Have you ever experienced intensive mental exhaustion? Maybe you felt this way after completing the SAT exam, or after concluding any examination or task that called for intense attentiveness. It’s like running a marathon in your head—and when you’re done, you just want to crash.
An analogous experience comes about in those with hearing loss, and it’s referred to as listening fatigue. Those with hearing loss take in only limited or incomplete sounds, which they then have to make sense out of. With respect to comprehending speech, it’s like playing a nonstop game of crosswords.
Those with hearing loss are provided with context and a few sounds and letters, but frequently they then have to fill in the blanks to decipher what’s being said. Speech comprehension, which is supposed to be natural, turns into a problem-solving exercise demanding deep concentration.
For instance: C n ou r ad t is s nt e ce?
You probably worked out that the random array of letters above spells “Can you read this sentence?” But you also probably had to stop and think it over, filling in the blanks. Picture having to read this entire article in this manner and you’ll have an appreciation for the listening demands placed on those with hearing loss.
The Personal Impact of Listening Fatigue
If speech comprehension becomes a laborious task, and social interaction becomes strenuous, what’s the likely consequence? People will begin to pass up communication situations completely.
That’s exactly the reason we witness many people with hearing loss come to be a lot less active than they had previously been. This can contribute to social isolation, lack of sound stimulation to the brain, and to the higher rates of mental decline that hearing loss is increasingly being associated with.
The Societal Impact
Hearing loss is not just exhausting and frustrating for the individual: hearing loss has economic consequences as well.
The National Center for Biotechnology Information (NCBI) estimates that the societal cost of severe to profound hearing loss in the US is approximately $300,000 per person over the course of each person’s life. Collectively, this amounts to billions of dollars, and according to the NCBI, most of the cost is attributable to decreased work efficiency.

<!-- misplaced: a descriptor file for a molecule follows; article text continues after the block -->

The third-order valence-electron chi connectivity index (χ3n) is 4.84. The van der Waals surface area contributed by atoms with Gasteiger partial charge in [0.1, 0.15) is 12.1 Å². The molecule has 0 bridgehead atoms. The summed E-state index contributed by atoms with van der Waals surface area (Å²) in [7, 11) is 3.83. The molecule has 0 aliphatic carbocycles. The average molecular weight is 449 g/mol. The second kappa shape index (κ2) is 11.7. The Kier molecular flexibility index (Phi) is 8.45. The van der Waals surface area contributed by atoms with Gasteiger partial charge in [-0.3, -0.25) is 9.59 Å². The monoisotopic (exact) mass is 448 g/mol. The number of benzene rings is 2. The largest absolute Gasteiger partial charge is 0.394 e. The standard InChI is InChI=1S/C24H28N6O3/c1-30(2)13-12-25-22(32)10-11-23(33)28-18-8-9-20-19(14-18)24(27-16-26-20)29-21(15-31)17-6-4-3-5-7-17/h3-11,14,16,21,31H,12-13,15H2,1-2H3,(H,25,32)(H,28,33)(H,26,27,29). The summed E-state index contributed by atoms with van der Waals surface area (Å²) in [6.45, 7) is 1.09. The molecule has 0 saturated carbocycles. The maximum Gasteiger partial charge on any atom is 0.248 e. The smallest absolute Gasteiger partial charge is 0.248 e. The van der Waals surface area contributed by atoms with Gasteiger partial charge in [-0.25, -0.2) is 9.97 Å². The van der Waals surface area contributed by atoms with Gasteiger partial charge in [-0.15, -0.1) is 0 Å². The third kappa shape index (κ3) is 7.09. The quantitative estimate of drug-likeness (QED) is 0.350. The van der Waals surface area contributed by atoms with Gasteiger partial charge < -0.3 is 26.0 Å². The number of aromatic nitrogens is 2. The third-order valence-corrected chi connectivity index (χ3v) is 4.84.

Supporting this claim, the Better Hearing Institute found that hearing loss negatively impacted household income by an average of $12,000 annually. Additionally, the more severe the hearing loss, the greater the effect it had on income.
Tips for Minimizing Listening Fatigue
Listening fatigue, therefore, has both high personal and societal costs. So what can be done to minimize its effects? Here are some tips:
- Wear Hearing aids – hearing aids help to “fill in the blanks,” thus preventing listening fatigue. While hearing aids are not perfect, they also don’t have to be—crossword puzzles are much easier if all the letters are filled in with the exclusion of one or two.
- Take occasional breaks from sound – If we try to run 10 miles all at once without a break, the majority of us will fail and stop trying. If we pace ourselves, taking regular breaks, we can cover 10 miles in a day fairly easily. When you have the opportunity, take a rest from sound, retreat to a tranquil area, or meditate.
- Reduce background noise – adding background noise is like erasing the letters in a partly complete crossword puzzle. It drowns out speech, making it hard to comprehend. Try to limit background music, find quiet areas to talk, and pick out the less noisy sections of a restaurant.
- Read as a substitute to watching TV – this isn’t terrible advice by itself, but for those with hearing loss, it’s doubly pertinent. After spending a day flooded by sound, give your ears a break and read a book.